One of the more universal learnings we can take away so far from 2020 is that there is very little in our lives that we can actually control.
This year, we have learned that we have no control of the situation that has forced us to “shelter in place”, to “work from home”, and to “educate remotely”. We have no control of the fallout from this situation in terms of its impact on social gatherings, eating at restaurants, working out at gyms or simply getting a massage. We have no control of whether or not our work is considered essential, or whether we can continue to earn a living in our chosen and honed professions.
We have no control of the conditions that led to the racial injustices & social unrest we are experiencing in our country. We have no control of the tremendous divide our country is facing both politically & philosophically. There is so much more on that long and painful list as you know.
So, the question many of us are grappling with is, “What can we actually control?”.
In Viktor Frankl’s influential book, Man’s Search for Meaning, he chronicles the unspeakable horrors he endured as a concentration camp prisoner. During that period of immense suffering, the psychiatrist began to understand the true nature of cause and effect and its impact on our psychology. He states, “Between stimulus and response there is a space. In that space lies our power to choose our response. In our response lies our growth and our freedom.”
It appears the only thing we have control over is how we respond to the circumstances in our lives. When it comes down to it, what drives our responses are our thoughts & actions alone. While some of us tend to be more thought-oriented and others more focused on action, ultimately the “power to choose our response” is based on our consideration of the situation combined with what we actually do.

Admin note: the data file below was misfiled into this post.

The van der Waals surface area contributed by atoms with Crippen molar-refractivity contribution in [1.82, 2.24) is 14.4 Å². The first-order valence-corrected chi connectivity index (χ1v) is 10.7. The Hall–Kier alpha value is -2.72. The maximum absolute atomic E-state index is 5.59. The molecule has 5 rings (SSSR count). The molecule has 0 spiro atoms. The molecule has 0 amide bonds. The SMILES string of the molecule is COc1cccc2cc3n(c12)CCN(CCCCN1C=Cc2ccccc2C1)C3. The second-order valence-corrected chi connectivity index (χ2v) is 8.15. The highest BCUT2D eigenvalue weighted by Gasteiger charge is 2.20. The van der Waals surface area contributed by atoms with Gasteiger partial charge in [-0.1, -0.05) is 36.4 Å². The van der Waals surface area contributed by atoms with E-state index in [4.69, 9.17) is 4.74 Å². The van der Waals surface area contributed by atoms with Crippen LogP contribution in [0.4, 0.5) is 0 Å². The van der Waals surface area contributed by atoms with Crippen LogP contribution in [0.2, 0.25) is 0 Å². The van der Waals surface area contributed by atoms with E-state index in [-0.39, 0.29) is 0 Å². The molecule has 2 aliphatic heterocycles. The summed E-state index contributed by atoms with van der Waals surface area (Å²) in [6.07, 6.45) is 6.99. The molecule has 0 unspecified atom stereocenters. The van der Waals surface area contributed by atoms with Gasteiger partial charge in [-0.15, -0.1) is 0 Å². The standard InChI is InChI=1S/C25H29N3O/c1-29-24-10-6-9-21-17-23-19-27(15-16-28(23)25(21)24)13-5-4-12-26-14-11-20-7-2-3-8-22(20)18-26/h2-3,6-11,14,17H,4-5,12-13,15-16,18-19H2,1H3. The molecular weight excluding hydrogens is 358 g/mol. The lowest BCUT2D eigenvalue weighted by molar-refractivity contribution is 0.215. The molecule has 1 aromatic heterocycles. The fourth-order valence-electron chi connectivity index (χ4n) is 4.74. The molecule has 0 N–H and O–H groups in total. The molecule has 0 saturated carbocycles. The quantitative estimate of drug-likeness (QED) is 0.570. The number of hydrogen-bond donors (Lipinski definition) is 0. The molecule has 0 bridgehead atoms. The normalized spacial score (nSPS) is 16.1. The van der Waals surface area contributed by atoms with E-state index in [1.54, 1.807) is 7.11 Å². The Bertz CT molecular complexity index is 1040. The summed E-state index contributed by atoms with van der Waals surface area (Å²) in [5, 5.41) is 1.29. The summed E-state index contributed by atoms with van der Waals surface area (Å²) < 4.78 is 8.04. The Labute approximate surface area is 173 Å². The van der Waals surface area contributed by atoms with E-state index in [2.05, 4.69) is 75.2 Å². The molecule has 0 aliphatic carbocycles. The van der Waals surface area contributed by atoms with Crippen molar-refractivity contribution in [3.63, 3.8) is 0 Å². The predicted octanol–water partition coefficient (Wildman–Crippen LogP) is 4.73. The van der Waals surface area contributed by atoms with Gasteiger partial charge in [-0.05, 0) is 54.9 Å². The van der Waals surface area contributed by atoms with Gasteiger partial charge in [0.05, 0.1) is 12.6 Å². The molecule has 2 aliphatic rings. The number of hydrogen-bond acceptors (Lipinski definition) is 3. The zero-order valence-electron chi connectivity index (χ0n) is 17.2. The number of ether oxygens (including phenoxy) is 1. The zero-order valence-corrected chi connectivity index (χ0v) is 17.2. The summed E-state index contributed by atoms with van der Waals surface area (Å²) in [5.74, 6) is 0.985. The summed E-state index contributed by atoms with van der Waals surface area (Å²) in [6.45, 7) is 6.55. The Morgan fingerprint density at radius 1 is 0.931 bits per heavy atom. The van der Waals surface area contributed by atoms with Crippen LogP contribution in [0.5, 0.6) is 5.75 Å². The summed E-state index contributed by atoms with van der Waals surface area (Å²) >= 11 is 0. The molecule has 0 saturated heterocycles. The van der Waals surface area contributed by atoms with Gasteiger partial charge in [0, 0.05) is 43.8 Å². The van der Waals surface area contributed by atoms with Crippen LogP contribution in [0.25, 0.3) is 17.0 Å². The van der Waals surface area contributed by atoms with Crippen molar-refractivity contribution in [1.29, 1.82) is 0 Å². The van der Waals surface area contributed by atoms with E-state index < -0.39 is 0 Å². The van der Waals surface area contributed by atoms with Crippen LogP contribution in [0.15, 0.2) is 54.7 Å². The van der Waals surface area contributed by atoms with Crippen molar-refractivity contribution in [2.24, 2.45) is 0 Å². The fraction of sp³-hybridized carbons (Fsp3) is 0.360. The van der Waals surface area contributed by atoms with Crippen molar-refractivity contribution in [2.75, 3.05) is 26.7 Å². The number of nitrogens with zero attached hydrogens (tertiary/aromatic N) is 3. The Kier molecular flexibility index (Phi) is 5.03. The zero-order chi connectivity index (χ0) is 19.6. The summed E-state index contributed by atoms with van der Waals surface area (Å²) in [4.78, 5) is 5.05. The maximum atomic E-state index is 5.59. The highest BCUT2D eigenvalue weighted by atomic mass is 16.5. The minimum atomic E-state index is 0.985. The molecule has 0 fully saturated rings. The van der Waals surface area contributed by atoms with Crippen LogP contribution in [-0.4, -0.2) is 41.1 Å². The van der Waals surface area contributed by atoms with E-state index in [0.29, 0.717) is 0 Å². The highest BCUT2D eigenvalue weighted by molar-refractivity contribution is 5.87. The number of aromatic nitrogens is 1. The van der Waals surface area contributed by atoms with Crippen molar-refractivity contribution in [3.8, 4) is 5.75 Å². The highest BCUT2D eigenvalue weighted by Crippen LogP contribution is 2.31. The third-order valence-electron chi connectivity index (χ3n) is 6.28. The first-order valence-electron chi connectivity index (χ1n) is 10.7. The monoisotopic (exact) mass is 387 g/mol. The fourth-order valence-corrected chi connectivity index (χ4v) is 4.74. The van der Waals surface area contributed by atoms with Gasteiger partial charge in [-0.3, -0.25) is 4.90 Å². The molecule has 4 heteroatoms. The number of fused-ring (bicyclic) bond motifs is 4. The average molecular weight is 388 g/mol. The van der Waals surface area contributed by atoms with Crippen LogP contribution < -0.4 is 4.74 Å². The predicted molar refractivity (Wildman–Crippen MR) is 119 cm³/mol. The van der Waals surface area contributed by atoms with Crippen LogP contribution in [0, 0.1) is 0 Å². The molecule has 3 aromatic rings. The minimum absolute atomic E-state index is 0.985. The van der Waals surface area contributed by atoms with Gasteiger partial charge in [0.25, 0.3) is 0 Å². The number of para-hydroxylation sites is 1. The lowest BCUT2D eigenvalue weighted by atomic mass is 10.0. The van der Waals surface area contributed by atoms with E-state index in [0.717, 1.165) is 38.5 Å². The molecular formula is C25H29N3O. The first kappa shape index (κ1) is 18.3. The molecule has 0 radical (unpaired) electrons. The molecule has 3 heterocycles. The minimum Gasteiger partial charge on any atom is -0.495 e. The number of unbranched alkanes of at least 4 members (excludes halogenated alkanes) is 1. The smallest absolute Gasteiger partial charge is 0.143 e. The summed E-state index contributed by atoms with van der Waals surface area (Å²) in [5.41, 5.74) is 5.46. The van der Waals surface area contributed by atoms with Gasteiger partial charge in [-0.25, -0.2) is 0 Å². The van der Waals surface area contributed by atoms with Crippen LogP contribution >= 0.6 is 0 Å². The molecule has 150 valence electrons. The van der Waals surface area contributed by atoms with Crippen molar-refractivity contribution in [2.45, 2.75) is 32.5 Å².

It turns out that even these two simple things aren’t completely in our control.
If you’ve ever attempted to meditate, the first thing you likely noticed is the incessant chatter of your brain. Your thoughts are never-ending and many of them seem foreign, confusing and self-destructive. Where are these thoughts coming from anyway? In meditation practice, your work is to disassociate yourself from your thoughts, allowing them to flow freely without attaching to them. This means that we really can’t control our thoughts, just how we relate to them.
And the action part of our response is equally questionable. Something like 80% of the actions & behaviors we engage in every day are automatic in nature. They are unconscious and unconsidered, which means they are controlled by habit, instinct & fear. Not by choice. Not by us.
In closing, the most important thing to understand is that behind every thought and action, there exists a self. This is you, and your job is to be present for your life. To pay attention, to know and live by your values, and to bring your purpose and intentions into your responses to make the most of the very little you can actually control and, if you don’t know what your purpose and your values are, now is the time to figure that out. That you can control.